“To be clear, Malek pulled out for sporting reasons, because he was injured. He did his warm up, something was wrong, and the doctor found that his knee was swollen. But at the political level, we received an order not to play.”—Amir Jaziri, brother and manager of Malek Jaziri, the Tunisian player who pulled out of his quarterfinal match with Israel’s Amir Weintraub in the Tashkent Challenger.
So let’s be honest but smart and not merely cynical about this. The “Oh, by the way” nature of the second sentence had to be intentional.
Malek and Amir Jaziri are citizens of Tunisia, the fledgling democracy that inspired the “Arab Spring.” It is also an overwhelming Muslim nation (98 percent) bordered by Algeria and Libya. Thus, we have to assume that the Jaziris must tread pretty carefully when it comes to descrying the heavy-handed way Malek was ordered by the Tunisian Tennis Federation to refuse to play an opponent because the man is a citizen of Israel.
Because of this intrusion of politics into theoretically forbidden territory, Malek was denied an opportunity to creep a little closer to the Top 100—and direct entry into Grand Slam events. But you want to know the really sick thing about all this? Malek Jaziri and Amir Weintraub are members of the same blue ribbon tennis club in France. In fact, the president of Sarcelles Tennis told the AFP news service that Malek Jaziri was directly responsible for the club having recruited Weintraub (although he didn’t specifically say—or deny—that the two players are friends).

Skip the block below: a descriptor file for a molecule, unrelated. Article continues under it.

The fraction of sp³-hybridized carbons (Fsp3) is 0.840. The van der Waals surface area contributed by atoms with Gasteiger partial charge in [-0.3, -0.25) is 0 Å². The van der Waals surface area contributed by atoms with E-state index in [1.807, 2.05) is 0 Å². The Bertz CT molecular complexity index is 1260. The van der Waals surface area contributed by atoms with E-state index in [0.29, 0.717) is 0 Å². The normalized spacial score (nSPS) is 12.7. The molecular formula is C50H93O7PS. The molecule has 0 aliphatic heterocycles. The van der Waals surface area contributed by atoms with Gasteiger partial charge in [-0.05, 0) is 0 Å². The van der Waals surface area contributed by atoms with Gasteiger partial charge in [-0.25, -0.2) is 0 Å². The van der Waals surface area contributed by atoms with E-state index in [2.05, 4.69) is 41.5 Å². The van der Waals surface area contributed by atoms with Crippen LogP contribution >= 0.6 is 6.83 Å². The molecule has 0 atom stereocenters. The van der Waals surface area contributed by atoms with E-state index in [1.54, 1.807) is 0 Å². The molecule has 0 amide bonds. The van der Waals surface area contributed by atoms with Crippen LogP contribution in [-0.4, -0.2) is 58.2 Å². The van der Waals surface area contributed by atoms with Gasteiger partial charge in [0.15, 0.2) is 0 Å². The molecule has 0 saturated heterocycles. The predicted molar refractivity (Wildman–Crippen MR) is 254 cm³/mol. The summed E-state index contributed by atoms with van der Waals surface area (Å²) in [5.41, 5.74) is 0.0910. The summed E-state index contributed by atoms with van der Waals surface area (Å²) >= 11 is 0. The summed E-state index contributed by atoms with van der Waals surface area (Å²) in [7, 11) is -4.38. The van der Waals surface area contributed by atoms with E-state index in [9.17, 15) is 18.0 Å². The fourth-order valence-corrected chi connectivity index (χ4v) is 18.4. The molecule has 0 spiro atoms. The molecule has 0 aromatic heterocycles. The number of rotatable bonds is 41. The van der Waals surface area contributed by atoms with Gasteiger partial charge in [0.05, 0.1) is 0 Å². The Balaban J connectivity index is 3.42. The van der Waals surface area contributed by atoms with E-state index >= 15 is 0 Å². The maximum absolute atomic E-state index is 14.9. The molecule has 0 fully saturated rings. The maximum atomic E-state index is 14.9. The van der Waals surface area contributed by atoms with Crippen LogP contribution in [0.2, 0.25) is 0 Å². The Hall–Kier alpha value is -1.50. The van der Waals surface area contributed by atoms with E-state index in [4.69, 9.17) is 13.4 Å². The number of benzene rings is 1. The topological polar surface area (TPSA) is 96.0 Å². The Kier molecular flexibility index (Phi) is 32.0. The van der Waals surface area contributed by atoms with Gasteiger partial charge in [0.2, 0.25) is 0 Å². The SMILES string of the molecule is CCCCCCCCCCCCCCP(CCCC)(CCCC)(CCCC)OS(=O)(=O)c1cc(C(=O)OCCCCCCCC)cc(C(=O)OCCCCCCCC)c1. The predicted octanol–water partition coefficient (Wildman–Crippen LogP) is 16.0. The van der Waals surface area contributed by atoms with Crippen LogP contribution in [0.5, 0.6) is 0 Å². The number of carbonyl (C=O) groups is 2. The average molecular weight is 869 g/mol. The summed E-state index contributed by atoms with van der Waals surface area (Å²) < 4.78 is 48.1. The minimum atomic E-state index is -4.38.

The chilly quote from Amir (and other, stronger statements he made) makes it clear how the Jaziris felt about the stand-down order. At the same time, Amir’s emphasis on Malek’s knee injury is not just self-serving, but also palliative. It takes a little heat off Malek for complying with the order, and it may enable the Tunisian Tennis Federation to escape any official censure by the ITF. The net result is that the Jaziris have expressed their discontent without seeming utterly disloyal to and critical of their Islamist government.
The directive forbidding Malek to play was delivered by the Tunisian Tennis Federation following a meeting with functionaries at the Tunisian ministry of youth and sport. The TTF’s action doesn’t fly with the ATP, but that’s where the issue becomes tricky. Does the ATP punish Jaziri, who was only carrying out the orders of a powerful federation that can keep him out of Davis Cup competition? And even if you’re willing to do that, can you punish Malek if he wasn’t going to play in the first place because of his bum knee?
The ATP can’t bring any sanctions to bear against the Tashkent tournament (which bears no guilt in this), nor does it have the authority to punish the TTF; that would be the International Tennis Federation’s job.
The ITF is investigating the incident because, as ITF spokesperson Nick Imison put it, “(The action) goes against the ethos of the organization, and against the ITF constitution.”
Should the ITF decide that the TTF violated its by-laws, it could punish the TTF by barring it from the Davis Cup competition. As an affiliate of the International Olympic Committee, the ITF could also influence the TTF’s standing with the IOC—and we all know how important the “O” word is throughout the world.
But what is now the second most famous knee in tennis (after that of Rafael Nadal) will influence all those discussions, and give the TTF cause to plead for little or no punitive action.
Malek’s knee injury has already been described as “diplomatic” by the Tunisian daily newspaper La Presse (Tunisia is a Francophone nation). But the same article praised Malek for his decision not to play and said that while he had lost ATP points, Malek “won respect and preserved his honor.”
I’m not sure just whose “respect” La Presse was referring to. Personally, I have a lot of sympathy for Malek’s plight, but that’s about as far as I’m prepared to go.